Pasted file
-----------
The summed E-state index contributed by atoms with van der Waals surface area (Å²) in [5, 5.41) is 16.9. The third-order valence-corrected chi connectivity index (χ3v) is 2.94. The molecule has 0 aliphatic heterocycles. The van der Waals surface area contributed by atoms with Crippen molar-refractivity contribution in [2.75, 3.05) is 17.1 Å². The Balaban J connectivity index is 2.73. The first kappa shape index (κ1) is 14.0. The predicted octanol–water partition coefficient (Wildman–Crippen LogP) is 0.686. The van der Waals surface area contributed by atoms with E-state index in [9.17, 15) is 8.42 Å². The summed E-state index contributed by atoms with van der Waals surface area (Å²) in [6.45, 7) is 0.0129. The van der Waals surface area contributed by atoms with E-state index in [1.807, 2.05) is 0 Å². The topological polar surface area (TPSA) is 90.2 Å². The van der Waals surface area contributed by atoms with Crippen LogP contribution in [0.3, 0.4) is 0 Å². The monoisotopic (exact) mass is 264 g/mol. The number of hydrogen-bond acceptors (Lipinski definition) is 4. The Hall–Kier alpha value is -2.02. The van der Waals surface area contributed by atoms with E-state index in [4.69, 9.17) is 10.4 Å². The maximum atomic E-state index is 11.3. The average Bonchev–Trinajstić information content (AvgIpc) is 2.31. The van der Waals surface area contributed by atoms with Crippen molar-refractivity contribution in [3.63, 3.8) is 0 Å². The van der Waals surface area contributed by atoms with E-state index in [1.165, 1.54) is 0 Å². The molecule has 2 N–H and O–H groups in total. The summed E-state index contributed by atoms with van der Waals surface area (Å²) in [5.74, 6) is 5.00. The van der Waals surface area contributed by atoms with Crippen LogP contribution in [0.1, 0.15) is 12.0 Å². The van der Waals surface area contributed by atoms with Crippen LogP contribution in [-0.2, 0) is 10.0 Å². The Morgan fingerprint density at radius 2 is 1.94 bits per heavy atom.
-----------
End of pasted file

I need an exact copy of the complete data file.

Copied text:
The summed E-state index contributed by atoms with van der Waals surface area (Å²) in [5, 5.41) is 16.9. The third-order valence-corrected chi connectivity index (χ3v) is 2.94. The molecule has 0 aliphatic heterocycles. The van der Waals surface area contributed by atoms with Crippen molar-refractivity contribution in [2.75, 3.05) is 17.1 Å². The Balaban J connectivity index is 2.73. The first kappa shape index (κ1) is 14.0. The predicted octanol–water partition coefficient (Wildman–Crippen LogP) is 0.686. The van der Waals surface area contributed by atoms with E-state index in [9.17, 15) is 8.42 Å². The summed E-state index contributed by atoms with van der Waals surface area (Å²) in [6.45, 7) is 0.0129. The van der Waals surface area contributed by atoms with E-state index in [1.807, 2.05) is 0 Å². The topological polar surface area (TPSA) is 90.2 Å². The van der Waals surface area contributed by atoms with Crippen LogP contribution in [0.3, 0.4) is 0 Å². The monoisotopic (exact) mass is 264 g/mol. The number of hydrogen-bond acceptors (Lipinski definition) is 4. The Hall–Kier alpha value is -2.02. The van der Waals surface area contributed by atoms with E-state index in [4.69, 9.17) is 10.4 Å². The maximum atomic E-state index is 11.3. The average Bonchev–Trinajstić information content (AvgIpc) is 2.31. The van der Waals surface area contributed by atoms with Crippen molar-refractivity contribution in [3.63, 3.8) is 0 Å². The van der Waals surface area contributed by atoms with E-state index in [1.165, 1.54) is 0 Å². The molecule has 2 N–H and O–H groups in total. The summed E-state index contributed by atoms with van der Waals surface area (Å²) in [5.74, 6) is 5.00. The van der Waals surface area contributed by atoms with Crippen LogP contribution in [0.1, 0.15) is 12.0 Å². The van der Waals surface area contributed by atoms with Crippen LogP contribution in [-0.2, 0) is 10.0 Å². The Morgan fingerprint density at radius 2 is 1.94 bits per heavy atom.